Most ESL jobs in South East Asia are not a career

I say this as someone that is, at least for now, also an ESL teacher. I have been for just over 18 months at this point. I wouldn't say that I enjoy this job nor do I consider it a career in any way. This is merely a method of me making some money while I am living abroad for a few years. Do I think this will be impressive on a resume when I eventually return to the USA? Not really; maybe for some interviewers unless they have actually ever done ESL.

ESL isn't a terribly rewarding job. In many places, such as where I teach in Thailand, we are viewed as "magic bullets" and impossible goals are given to us as far as objectives are concerned with English education. Also, very few of us are actually professional educators: I know that I'm not. My educational background is in computers and business. I had exactly zero classes in college related to education. This doesn't necessarily mean that I am bad at my job; I think I am actually quite good at it. However, I have no illusions that this "experience" is really going to benefit me in my future endeavors.


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The above picture is what ESL teaching is presented that it is going to be. The reality, unfortunately, is a very different experience. For most schools, such as the one that I am employed by, they don't have the resources to provide an actual learning environment the way that we imagine it in the west. They also (again, at my school) give these kids, many of which have NO IDEA what you are saying in English, a foreign teacher who does not speak Thai, as young as Kindergarten. The only way you can get anything across to these kids is to use very very simple examples and drawings of pictures. They understand very little in the way of instructions and you are not an educator so much as you are an entertainer.

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The above image is a far more accurate representation of what a real ESL job is like in Thailand. Now this isn't the case at really expensive private schools that I am not qualified to be employed at. In those schools the teachers ARE actually qualified to be educators in their home country and the schools have tons of money to hire the very necessary assistants that if my school had them, would make things much easier and rewarding for me, and far more beneficial for the children.

My position is a little bit different than the people I feel bad for though because I teach 6th grade and by the time the kids get to me, they have already gone through a great deal of English education. That doesn't mean everyone is fluent... I would say they are far from it and some of the kids still have no idea what you are saying because most Thai schools shuffle kids through to the next grade even though they would benefit greatly by repeating a year.

I feel bad for the teachers that have to teach the really young kids who have no idea what teacher is saying basically the entire time. These folks are on the same salary that I am but they just drew the shortest straw metaphorically speaking.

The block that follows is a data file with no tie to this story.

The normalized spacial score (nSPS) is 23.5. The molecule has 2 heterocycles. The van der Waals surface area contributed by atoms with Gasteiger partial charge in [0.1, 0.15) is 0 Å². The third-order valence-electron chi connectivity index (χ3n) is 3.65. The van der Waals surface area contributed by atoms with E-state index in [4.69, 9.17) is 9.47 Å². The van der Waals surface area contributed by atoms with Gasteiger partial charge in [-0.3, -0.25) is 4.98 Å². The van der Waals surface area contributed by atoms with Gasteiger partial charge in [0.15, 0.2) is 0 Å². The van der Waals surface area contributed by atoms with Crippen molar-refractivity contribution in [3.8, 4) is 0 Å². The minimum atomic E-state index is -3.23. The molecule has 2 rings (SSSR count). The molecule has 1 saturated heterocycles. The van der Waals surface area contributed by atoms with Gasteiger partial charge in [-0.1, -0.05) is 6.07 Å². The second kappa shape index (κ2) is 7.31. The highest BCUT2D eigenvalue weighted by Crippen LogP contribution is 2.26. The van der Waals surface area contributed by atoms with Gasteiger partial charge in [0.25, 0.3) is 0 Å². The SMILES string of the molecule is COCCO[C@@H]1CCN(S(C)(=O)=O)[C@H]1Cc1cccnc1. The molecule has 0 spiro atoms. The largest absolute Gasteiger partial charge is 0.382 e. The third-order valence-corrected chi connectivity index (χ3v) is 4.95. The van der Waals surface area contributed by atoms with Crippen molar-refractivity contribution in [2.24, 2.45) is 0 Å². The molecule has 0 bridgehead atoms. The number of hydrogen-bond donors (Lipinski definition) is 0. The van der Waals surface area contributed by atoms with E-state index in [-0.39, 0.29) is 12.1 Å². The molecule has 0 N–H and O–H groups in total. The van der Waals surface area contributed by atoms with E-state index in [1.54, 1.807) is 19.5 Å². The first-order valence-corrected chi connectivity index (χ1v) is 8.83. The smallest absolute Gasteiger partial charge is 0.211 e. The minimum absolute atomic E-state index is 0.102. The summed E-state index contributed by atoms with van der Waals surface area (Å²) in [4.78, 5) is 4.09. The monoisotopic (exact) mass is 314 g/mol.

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Not Thailand, but the point is the same

These classrooms of 5 or 6 year old's are just tinderboxes of energy waiting to explode. Classroom management can easily get out of control and since they don't know what you are saying to them, they don't even know if you are reprimanding them or not.

I feel bad for the people who come here believing that this ESL thing is going to be some sort of career and even worse for the people that have stayed here too long and now don't know how to or are ineligible for any other sort of employment. I have known several people that after 10 years or so of teaching in Thailand have zero assets, zero savings, zero job prospects, zero experience in anything relevant to their home country, and really - almost zero chance for success in life.

These people almost always end up moving back in with their parents when the return home, many of them in their mid to late 30's. I am sure this is a very humbling experience and I would be willing to bet that a lot of them look back on their decision to come and teach in Thailand as a terrible mistake.

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It's a metaphor, but this is what many are doing with their lives who work in ESL... and also what potential employers are going to to with your resume when you return home

This is why I am leaving as soon as travel is easy and possible again: I am not going to delude myself into thinking that I have a career in this because none of the foreign teachers in the schools that are on the level that my own is, have that, regardless of how much they try to convince themselves that they do.

ESL if fun for a year or two, but I think that a lot of people throw their futures away by continuing on this track for far too long. I really feel bad for these folks and I hope that for anyone else out there considering these jobs over here goes into the job realizing that this is, for the most part, NOT a career. There are some actual ESL careers out there but those jobs are for highly qualified people with degrees in Education, not someone with a BA in Marketing / Drama / Art / whatever.

Come have fun for a few years, then go home and do something real. I have seen far too many people completely screw up their futures by attempting to stay in this dead-end game for too long.


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Consequently, if you do work in ESL know that I mean you no harm or offense, this is just my opinion and what I have observed in the past 2 years

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